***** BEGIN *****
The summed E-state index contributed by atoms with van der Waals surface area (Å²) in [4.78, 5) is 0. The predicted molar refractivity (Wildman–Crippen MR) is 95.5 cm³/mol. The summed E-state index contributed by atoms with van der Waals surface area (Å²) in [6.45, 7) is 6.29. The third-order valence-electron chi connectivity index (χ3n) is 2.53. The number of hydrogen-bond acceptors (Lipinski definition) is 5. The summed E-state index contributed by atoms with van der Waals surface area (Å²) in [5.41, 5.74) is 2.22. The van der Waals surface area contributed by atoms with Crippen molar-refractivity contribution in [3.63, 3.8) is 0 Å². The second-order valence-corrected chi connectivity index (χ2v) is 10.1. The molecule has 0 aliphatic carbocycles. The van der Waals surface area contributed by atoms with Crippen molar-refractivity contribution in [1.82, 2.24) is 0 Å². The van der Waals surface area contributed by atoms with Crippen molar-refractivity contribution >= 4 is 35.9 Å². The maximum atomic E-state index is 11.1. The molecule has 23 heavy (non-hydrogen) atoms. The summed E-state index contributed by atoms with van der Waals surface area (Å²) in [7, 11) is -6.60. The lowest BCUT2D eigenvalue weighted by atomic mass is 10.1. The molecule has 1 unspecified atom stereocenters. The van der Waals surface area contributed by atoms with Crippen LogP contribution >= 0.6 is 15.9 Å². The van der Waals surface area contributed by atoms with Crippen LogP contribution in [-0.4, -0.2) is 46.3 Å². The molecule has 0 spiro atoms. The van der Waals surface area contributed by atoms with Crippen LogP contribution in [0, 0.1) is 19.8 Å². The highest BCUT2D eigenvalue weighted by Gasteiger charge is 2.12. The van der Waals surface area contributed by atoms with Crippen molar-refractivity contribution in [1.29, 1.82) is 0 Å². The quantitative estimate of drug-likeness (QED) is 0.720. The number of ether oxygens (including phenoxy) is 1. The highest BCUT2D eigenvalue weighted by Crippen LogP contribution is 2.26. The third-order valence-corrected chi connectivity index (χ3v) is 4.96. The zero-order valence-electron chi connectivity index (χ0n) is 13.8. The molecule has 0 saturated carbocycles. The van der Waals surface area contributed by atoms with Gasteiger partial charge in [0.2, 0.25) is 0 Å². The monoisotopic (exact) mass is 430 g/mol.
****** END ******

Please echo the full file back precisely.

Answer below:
The summed E-state index contributed by atoms with van der Waals surface area (Å²) in [4.78, 5) is 0. The predicted molar refractivity (Wildman–Crippen MR) is 95.5 cm³/mol. The summed E-state index contributed by atoms with van der Waals surface area (Å²) in [6.45, 7) is 6.29. The third-order valence-electron chi connectivity index (χ3n) is 2.53. The number of hydrogen-bond acceptors (Lipinski definition) is 5. The summed E-state index contributed by atoms with van der Waals surface area (Å²) in [5.41, 5.74) is 2.22. The van der Waals surface area contributed by atoms with Crippen molar-refractivity contribution in [3.63, 3.8) is 0 Å². The second-order valence-corrected chi connectivity index (χ2v) is 10.1. The molecule has 0 aliphatic carbocycles. The van der Waals surface area contributed by atoms with Crippen molar-refractivity contribution in [1.82, 2.24) is 0 Å². The van der Waals surface area contributed by atoms with Crippen molar-refractivity contribution >= 4 is 35.9 Å². The maximum atomic E-state index is 11.1. The molecule has 23 heavy (non-hydrogen) atoms. The summed E-state index contributed by atoms with van der Waals surface area (Å²) in [7, 11) is -6.60. The lowest BCUT2D eigenvalue weighted by atomic mass is 10.1. The molecule has 1 unspecified atom stereocenters. The van der Waals surface area contributed by atoms with Crippen LogP contribution >= 0.6 is 15.9 Å². The van der Waals surface area contributed by atoms with Crippen LogP contribution in [-0.4, -0.2) is 46.3 Å². The molecule has 0 spiro atoms. The van der Waals surface area contributed by atoms with Crippen LogP contribution in [0, 0.1) is 19.8 Å². The highest BCUT2D eigenvalue weighted by Gasteiger charge is 2.12. The van der Waals surface area contributed by atoms with Crippen molar-refractivity contribution in [1.29, 1.82) is 0 Å². The quantitative estimate of drug-likeness (QED) is 0.720. The number of ether oxygens (including phenoxy) is 1. The highest BCUT2D eigenvalue weighted by Crippen LogP contribution is 2.26. The third-order valence-corrected chi connectivity index (χ3v) is 4.96. The zero-order valence-electron chi connectivity index (χ0n) is 13.8. The molecule has 0 saturated carbocycles. The van der Waals surface area contributed by atoms with Gasteiger partial charge in [0.2, 0.25) is 0 Å². The monoisotopic (exact) mass is 430 g/mol.